Substrate Preferences and Relative Activities of AAGTs for Various Donor Molecules
Table 2.
Substrate Preferences and Relative Activities of AAGTs for Various Acceptor Molecules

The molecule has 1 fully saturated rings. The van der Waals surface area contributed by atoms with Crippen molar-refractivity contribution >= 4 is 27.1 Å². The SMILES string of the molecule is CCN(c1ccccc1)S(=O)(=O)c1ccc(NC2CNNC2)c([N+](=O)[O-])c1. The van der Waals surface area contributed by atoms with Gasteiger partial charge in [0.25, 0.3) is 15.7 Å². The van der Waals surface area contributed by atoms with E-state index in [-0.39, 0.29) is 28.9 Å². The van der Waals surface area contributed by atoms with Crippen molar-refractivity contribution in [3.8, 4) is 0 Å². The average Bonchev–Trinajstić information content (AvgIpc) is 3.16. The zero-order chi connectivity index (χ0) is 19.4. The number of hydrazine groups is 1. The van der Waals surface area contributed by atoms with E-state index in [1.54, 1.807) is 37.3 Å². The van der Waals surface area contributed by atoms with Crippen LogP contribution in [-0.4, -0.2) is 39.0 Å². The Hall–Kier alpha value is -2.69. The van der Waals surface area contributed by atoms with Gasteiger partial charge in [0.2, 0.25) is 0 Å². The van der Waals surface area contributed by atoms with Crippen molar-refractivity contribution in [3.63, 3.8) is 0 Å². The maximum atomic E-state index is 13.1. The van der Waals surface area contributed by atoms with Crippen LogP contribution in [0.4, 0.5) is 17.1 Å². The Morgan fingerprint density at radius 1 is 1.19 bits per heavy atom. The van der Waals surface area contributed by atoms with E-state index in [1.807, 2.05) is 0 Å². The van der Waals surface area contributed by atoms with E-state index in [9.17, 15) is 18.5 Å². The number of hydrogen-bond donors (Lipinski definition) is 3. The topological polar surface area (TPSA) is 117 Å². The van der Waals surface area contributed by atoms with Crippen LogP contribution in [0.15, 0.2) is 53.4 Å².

As these enzymes belong to the GH1 group of proteins, their glycosidase activities for phenol glucosides, coumarin glucosides, flavonoid glucoside, and indole glucoside were assessed (see Supplemental Table 5 online). AAGTs showed glucosidase activities only for the acyl-glucoses, Cy3,5dG, and Cy3,7dG; however, their efficiency was lower than for glucosyltransferase activities. The efficiency of glucosidase activity of recombinant Dc AA5GT for Cy3,5dG (kcat/Km = 4.0 × 102; see Supplemental Table 6 online) was only 4% of that of its 5-O-glucosyltransferase activity for Cy3G (kcat/Km = 1.0 × 104; see Supplemental Table 3 online). In addition, the efficiency of glucosidase activity of Dc AA5GT for VG or FG (kcat/Km for VG = 1.3 × 102 and kcat/Km for FG = 1.2 × 102; see Supplemental Table 6 online) were 60 and 6%, respectively, of its glucosyltransferase activities for Cy3G (kcat/Km for VG = 2.3 × 102 and kcat/Km for FG = 1.9 × 103; see Supplemental Table 3 online). Next, we determined the relative extent to which VG and FG were hydrolyzed but not used in the transfer reaction on AA5GT activity. When both Cy3G and VG were present in the reaction mixture, the activity to produce Cy3,5dG and vanillic acid (VA) was almost equal (0.76 and 0.73 nkat/mg protein, respectively; see Supplemental Table 7 online). In the reaction mixture with FG, the activity to produce Cy3,5dG and ferulic acid (FA) was 10.9 and 14.1 nkat/mg protein, respectively (see Supplemental Table 7 online), showing that 77% of glucose molecule released from FG was transferred to Cy3G. In the case of recombinant AA7GT, the efficiency of glucosidase activity for Cy3,7dG (kcat/Km = 1.9 × 102; see Supplemental Table 6 online) was only 3% of that of 7-O-glucosyltransferase activity for Cy3G (kcat/Km = 7.3 × 103; see Supplemental Table 3 online). The efficiency of glucosidase activity of Dg AA7GT for VG or pHBG (kcat/Km for VG = 2.7 × 101 and kcat/Km for pHBG = 5.3 × 101; see Supplemental Table 6 online) was 7 and 9%, respectively, of that of glucose transfer activity from VG or pHBG to Cy3G (kcat/Km for VG= 3.9 × 102 and kcat/Km for FG = 5.8 × 102; see Supplemental Table 3 online). When Cy3G and either VG or pHBG were present in the reaction mixture, the activity producing Cy3,7dG and VA (1.02 and 1.05 nkat/mg protein; see Supplemental Table 7 online) and Cy3,7dG and p-hydroxybenzoic acid (pHBA) (2.2 and 2.8 nkat/mg protein; see Supplemental Table 7 online) showed that 97 and 79% of glucose molecules released from VG and pHBG, respectively, were transferred to Cy3G. The reverse reaction, transferring glucose from Cy3,5dG or Cy3,7dG to VA, FA, pHBA, and UDP was under the level of detection (see Supplemental Table 7 online).